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Frontpage News 2009 Picking knowledge in Hardanger, Norway

Hardanger1.jpg

Picking knowledge in Hardanger, Norway

In south-western Norway, students from the Tokai region in Hungary are learning to make apple cider from scratch.

With support from the Hungarian scholarship fund set up by the EEA and Norway Grants, students from Hungary are engaging in a five-week exposure on Norwegian culture. Through short stints both at Voss agricultural school and Hjeltnes gardening school, as well as practical experience at apple cider production sites in Hardanger, the students are exposed to a range of new impressions and experiences.

More familiar with the renowned Tokai wine than apple cider, the Hungarian students are learning new skills through their exchange. "It is interesting being here, and we get to try out new things," said Ferenc Danko and Norbert Orosz. "We were interested in getting to know the country better, and we wanted to know more about the cider production. Norway is a little bit cold, but beautiful," said the Hungarian students, who study machine technology at home.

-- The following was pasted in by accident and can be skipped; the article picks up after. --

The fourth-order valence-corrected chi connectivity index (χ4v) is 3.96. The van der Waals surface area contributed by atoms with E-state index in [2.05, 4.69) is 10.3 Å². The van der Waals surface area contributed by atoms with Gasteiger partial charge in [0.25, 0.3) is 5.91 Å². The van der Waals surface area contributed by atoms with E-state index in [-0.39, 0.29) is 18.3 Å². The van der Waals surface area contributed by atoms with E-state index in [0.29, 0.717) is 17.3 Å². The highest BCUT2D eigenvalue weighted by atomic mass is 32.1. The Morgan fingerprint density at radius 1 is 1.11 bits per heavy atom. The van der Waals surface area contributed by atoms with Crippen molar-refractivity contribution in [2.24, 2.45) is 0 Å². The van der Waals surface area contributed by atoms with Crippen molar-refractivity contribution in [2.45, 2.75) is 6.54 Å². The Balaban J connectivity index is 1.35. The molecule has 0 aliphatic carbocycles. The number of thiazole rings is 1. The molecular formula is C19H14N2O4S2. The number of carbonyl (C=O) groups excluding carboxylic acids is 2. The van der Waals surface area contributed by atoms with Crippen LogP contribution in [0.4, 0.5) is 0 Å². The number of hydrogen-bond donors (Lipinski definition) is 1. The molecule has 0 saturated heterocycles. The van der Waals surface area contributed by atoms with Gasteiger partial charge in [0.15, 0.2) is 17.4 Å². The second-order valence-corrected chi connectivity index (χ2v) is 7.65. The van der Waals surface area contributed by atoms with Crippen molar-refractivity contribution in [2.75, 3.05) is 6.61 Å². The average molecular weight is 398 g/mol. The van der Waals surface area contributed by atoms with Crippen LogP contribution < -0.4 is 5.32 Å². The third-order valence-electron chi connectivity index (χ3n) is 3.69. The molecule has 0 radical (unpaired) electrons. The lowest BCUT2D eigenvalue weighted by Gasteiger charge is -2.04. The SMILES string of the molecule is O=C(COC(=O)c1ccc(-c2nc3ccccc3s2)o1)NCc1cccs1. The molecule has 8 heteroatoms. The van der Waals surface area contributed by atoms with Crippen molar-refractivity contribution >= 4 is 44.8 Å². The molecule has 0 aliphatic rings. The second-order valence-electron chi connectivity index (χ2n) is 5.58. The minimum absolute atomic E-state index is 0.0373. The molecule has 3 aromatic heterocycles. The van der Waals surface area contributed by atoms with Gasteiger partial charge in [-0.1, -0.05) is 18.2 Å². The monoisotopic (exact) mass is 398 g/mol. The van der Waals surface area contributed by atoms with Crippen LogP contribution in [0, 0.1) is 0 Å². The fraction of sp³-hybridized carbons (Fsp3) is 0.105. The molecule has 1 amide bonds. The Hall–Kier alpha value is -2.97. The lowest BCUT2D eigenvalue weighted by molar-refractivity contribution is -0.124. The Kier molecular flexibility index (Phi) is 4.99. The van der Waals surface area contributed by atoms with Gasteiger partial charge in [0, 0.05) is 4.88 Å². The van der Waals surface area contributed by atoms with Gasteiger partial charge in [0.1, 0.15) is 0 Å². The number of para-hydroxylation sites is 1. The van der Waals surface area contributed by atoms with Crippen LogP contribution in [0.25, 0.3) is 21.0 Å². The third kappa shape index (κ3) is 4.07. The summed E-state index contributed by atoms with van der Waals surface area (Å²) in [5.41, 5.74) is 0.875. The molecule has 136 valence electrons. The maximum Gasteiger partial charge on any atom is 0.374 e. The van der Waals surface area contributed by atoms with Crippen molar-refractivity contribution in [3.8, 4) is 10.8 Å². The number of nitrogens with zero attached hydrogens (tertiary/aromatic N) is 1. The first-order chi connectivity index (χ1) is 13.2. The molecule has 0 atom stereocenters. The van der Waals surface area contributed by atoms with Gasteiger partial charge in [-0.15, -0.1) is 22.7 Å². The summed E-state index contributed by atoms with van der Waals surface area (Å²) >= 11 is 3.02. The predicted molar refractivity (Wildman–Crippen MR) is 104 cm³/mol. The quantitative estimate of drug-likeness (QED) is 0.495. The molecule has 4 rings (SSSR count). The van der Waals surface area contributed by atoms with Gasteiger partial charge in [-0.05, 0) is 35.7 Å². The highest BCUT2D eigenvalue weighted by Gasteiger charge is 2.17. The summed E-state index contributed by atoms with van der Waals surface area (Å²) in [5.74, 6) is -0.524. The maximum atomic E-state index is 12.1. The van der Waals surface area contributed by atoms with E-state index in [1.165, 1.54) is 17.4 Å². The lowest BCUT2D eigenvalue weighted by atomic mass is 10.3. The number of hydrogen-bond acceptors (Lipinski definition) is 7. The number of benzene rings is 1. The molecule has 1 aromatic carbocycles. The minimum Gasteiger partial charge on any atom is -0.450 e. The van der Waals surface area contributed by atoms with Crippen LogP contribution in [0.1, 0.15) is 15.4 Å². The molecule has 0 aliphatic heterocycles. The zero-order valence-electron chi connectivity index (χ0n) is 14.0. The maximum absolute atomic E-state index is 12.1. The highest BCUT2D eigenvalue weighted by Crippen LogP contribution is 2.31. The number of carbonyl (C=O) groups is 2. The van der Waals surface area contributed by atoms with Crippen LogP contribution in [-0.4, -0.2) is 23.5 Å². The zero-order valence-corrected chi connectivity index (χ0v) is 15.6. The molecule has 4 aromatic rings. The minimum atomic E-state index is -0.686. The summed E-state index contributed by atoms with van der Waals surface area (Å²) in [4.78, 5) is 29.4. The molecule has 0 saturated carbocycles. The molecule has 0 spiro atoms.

All in all, 8 Hungarian students are participating in the 5-week exchange. This exchange marks the beginning of a cooperation project for students and staff, involving both Voss agricultural school and Hjeltnes gardening school. During the autumn term, seven Norwegian students will also engage in five-week exchanges in Hungary. "The exchange will also include participation from school staff," said Håkon Gjerde of the Hjeltnes gardening school. He believes staff benefit greatly from the exchange. "For the staff, the cooperation offers academic development, as well as a valuable exchange of experiences," he said.

For Gjerde, the Hungarian school is a natural partner from an academic point of view. "Finding good partners is important. These longer-term exchanges are also prioritised instead of the more traditional school trips abroad," he adds. "In addition to the academic aspect, the exchanges are valuable not only for marketing our schools - it is also as an exciting element in the school year."

 

Source and photo: Sigrid Seim, the Norwegian Centre for International Cooperation in Higher Education (SIU)